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location-scouting Tips & Tricks

Should You Spend Extra Time Location Scouting?

By Max Bridge on December 16th 2015

I was recently watching Lighting 201 and was reminded of the importance of location scouting and doing a recce. Pye was taking us through the photo below and telling us about all the different elements that made up that photo. A key takeaway for me was when Pye talked about pre-visualized his shot. He knew the time of day he wanted to start (despite that not happening) and even knew the direction he wanted the light rays to fall in the image.


Location Scouting | The Job Nobody Wants To Do

Firstly, let me very briefly explain the difference between location scouting and doing a recce. Location scouting is the process of actually finding locations, either for current or theoretical shoots. Whereas, performing a recce (reconnaissance) is something that I do closer to the day of the shoot as a final check/moment for pre-visualization. I have no idea if other people split this up like me or if this is exclusive to me, but I view the two tasks as separate.

As professional photographers, there are lots of jobs we don’t want to do: marketing, social media, accounting, and so on. The mere idea of adding time-consuming tasks to each of your shoots may seem like madness. For me, location scouting and recces may represent a significant time investment but their importance cannot be underestimated.

By effectively scouting locations, you can elevate your photography. The right location can add so much to a photograph. There are locations that I visit which ignite my creativity. It feels as though in every direction there is a unique and beautiful photo that springs to mind. Those kinds of locations are rare but wonderful when discovered.


Location Scouting | Visualize Your Shot

During both the location scout and eventual recce, I am always thinking about the final photo. The image above may seem like a candid moment of these two little girls, and it is, but it is also far more than that. Much more thought went into this photo then it may seem. From the recce, I knew that light was going to hit that spot, at that time. I knew the pond would be covered with this blanket of algae (which during the recce I was not 100% on). I also knew that I would have a brief window as the sun rose to get this photo. Therefore, when this moment happened, I was ready and knew exactly what I wanted.


Location scouting allows you to find unique places, like the one above, which others who don’t take the time will never know about. This location only works for me at this specific time of day. Location scouting can also give you confidence. Confidence that, barring any major **** ups, you can get some lovely photos. Major **** ups often occur but being prepared has always helped me to deal with them.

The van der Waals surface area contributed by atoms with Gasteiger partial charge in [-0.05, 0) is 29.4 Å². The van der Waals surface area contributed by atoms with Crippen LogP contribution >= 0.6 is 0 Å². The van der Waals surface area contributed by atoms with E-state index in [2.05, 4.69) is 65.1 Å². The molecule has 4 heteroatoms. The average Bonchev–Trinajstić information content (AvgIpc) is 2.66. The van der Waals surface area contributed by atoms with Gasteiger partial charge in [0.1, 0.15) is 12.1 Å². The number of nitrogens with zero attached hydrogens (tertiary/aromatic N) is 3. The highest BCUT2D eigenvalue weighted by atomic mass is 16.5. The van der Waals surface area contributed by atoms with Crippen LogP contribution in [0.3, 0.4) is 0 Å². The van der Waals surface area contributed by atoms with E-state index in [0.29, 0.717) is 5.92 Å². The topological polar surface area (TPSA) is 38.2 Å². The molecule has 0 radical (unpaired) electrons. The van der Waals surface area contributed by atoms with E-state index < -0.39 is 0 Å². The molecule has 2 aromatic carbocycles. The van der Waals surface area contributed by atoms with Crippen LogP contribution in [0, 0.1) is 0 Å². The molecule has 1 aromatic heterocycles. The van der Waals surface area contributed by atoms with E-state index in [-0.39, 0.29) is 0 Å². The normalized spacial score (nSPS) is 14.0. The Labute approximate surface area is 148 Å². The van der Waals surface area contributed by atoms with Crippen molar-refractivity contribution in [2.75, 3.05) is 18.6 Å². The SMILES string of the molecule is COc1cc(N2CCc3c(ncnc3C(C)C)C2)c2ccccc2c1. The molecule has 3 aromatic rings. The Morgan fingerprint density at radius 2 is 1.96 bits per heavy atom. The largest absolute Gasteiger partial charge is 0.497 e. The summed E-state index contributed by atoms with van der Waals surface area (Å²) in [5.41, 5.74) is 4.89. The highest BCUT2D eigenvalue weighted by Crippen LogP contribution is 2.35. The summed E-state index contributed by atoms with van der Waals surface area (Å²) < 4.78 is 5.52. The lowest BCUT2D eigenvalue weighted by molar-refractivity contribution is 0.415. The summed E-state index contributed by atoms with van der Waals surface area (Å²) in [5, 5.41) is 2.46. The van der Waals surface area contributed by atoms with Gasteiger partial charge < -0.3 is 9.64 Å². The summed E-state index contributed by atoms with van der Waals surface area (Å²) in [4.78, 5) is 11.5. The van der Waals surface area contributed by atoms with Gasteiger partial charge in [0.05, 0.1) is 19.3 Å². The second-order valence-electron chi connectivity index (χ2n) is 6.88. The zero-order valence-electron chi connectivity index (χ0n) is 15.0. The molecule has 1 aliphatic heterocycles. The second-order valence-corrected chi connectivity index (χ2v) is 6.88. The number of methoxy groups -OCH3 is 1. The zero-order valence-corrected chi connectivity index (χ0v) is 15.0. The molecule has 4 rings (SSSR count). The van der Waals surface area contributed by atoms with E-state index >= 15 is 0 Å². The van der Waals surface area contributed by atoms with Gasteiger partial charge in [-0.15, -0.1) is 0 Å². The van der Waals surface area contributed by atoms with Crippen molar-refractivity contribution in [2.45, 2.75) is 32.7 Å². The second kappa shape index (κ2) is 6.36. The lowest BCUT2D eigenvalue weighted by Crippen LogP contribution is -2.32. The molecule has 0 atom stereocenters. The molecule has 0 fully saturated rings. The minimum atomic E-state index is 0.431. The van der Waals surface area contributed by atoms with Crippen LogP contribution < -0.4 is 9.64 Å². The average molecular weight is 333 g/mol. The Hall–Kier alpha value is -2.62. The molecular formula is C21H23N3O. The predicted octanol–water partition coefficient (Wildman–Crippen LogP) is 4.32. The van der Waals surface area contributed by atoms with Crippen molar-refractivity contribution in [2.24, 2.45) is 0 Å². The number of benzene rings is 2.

Done correctly, you can analyze the lighting you will have, get a feel for the location, and begin to pre-visualize your final images. I’m a big planner (even though things often go wrong) as it helps me to remain calm, organize my thoughts and have a clear vision for the direction (both creatively and literally) of my shoots. I plan where we will be walking and how long to spend in each location so I can get the shots I want.


Location Scouting | How To Do It Properly

I shoot lots of types of photography. However, family photos tend to be my bread and butter. Working with children, I find location scouting to be essential. There are so many elements that can go wrong when children are involved that I want to eliminate as many as possible. It is, however, important for lots of other genres as well. On film sets, you may even have a team of people whose sole job is to scout locations in advance and manage them on the day. They’ll be looking for many more things than the majority of us, but it just goes to show how important this part of your shoot is.

I’m not going to pretend that location scouting and performing recces is a particularly complex task. However, there are a few key points I feel must be done/considered beyond the usual creative ponderings.

1) Think about the requirements of the shoot first. Who’s being photographed and what are their needs? (i.e. will there be small children who need to be close to a toilet? Models who will need to get changed somewhere? Large amounts of kit that will need storing?)

2) Find out what is happening both in the surrounding area and directly around your chosen location. Are there sporting events that could cause delays?

3) Do I need permission/permits and, if going rogue, how likely am I to get caught?

4) Where is the nearest hospital if something were to go wrong?

For the recce, I would always advise going as close to the day and time of your shoot as possible. By doing so, you can see exactly how the location will look and can analyze the light, as I explained above.